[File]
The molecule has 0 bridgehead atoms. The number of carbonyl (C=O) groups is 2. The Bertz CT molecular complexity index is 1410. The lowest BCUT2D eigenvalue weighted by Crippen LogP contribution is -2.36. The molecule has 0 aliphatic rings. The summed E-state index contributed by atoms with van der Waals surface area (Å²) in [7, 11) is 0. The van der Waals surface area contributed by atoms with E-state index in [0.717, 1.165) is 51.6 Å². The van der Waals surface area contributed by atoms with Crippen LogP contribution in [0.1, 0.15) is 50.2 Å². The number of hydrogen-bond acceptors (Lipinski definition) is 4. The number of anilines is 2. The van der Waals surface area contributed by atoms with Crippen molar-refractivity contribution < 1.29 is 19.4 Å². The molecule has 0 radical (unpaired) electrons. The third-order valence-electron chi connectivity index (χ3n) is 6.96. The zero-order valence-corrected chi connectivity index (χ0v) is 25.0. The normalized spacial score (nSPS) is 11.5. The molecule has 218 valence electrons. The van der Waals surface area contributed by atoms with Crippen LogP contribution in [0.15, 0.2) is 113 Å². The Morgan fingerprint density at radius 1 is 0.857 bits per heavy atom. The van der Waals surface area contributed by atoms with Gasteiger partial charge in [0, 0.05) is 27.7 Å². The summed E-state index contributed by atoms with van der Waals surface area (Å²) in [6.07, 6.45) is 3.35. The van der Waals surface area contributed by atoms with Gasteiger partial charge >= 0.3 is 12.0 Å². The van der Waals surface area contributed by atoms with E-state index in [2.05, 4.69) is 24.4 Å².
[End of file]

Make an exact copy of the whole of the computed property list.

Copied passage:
The molecule has 0 bridgehead atoms. The number of carbonyl (C=O) groups is 2. The Bertz CT molecular complexity index is 1410. The lowest BCUT2D eigenvalue weighted by Crippen LogP contribution is -2.36. The molecule has 0 aliphatic rings. The summed E-state index contributed by atoms with van der Waals surface area (Å²) in [7, 11) is 0. The van der Waals surface area contributed by atoms with E-state index in [0.717, 1.165) is 51.6 Å². The van der Waals surface area contributed by atoms with Crippen LogP contribution in [0.1, 0.15) is 50.2 Å². The number of hydrogen-bond acceptors (Lipinski definition) is 4. The number of anilines is 2. The van der Waals surface area contributed by atoms with Crippen molar-refractivity contribution < 1.29 is 19.4 Å². The molecule has 0 radical (unpaired) electrons. The third-order valence-electron chi connectivity index (χ3n) is 6.96. The zero-order valence-corrected chi connectivity index (χ0v) is 25.0. The normalized spacial score (nSPS) is 11.5. The molecule has 218 valence electrons. The van der Waals surface area contributed by atoms with Crippen LogP contribution in [0.15, 0.2) is 113 Å². The Morgan fingerprint density at radius 1 is 0.857 bits per heavy atom. The van der Waals surface area contributed by atoms with Gasteiger partial charge in [0, 0.05) is 27.7 Å². The summed E-state index contributed by atoms with van der Waals surface area (Å²) in [6.07, 6.45) is 3.35. The van der Waals surface area contributed by atoms with Gasteiger partial charge >= 0.3 is 12.0 Å². The van der Waals surface area contributed by atoms with E-state index in [2.05, 4.69) is 24.4 Å².